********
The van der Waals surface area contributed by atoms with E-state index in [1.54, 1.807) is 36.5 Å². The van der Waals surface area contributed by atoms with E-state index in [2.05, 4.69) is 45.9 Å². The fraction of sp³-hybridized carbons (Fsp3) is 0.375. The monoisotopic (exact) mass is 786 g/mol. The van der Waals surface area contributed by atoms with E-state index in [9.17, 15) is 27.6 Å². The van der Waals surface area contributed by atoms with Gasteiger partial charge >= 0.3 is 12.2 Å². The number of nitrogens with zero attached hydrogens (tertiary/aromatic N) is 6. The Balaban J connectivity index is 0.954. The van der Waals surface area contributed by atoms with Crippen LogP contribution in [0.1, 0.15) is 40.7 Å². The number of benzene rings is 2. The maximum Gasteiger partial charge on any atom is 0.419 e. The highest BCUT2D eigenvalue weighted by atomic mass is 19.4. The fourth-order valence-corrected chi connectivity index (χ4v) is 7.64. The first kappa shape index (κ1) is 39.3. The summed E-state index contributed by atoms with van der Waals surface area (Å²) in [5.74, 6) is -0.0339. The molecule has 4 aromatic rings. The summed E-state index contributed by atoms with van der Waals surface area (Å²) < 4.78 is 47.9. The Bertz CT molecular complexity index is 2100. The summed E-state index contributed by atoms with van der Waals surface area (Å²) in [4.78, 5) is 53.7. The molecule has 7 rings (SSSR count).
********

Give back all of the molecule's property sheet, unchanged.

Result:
The van der Waals surface area contributed by atoms with E-state index in [1.54, 1.807) is 36.5 Å². The van der Waals surface area contributed by atoms with E-state index in [2.05, 4.69) is 45.9 Å². The fraction of sp³-hybridized carbons (Fsp3) is 0.375. The monoisotopic (exact) mass is 786 g/mol. The van der Waals surface area contributed by atoms with E-state index in [9.17, 15) is 27.6 Å². The van der Waals surface area contributed by atoms with Gasteiger partial charge >= 0.3 is 12.2 Å². The number of nitrogens with zero attached hydrogens (tertiary/aromatic N) is 6. The Balaban J connectivity index is 0.954. The van der Waals surface area contributed by atoms with Crippen LogP contribution in [0.1, 0.15) is 40.7 Å². The number of benzene rings is 2. The maximum Gasteiger partial charge on any atom is 0.419 e. The highest BCUT2D eigenvalue weighted by atomic mass is 19.4. The fourth-order valence-corrected chi connectivity index (χ4v) is 7.64. The first kappa shape index (κ1) is 39.3. The summed E-state index contributed by atoms with van der Waals surface area (Å²) in [5.74, 6) is -0.0339. The molecule has 4 aromatic rings. The summed E-state index contributed by atoms with van der Waals surface area (Å²) < 4.78 is 47.9. The Bertz CT molecular complexity index is 2100. The summed E-state index contributed by atoms with van der Waals surface area (Å²) in [4.78, 5) is 53.7. The molecule has 7 rings (SSSR count).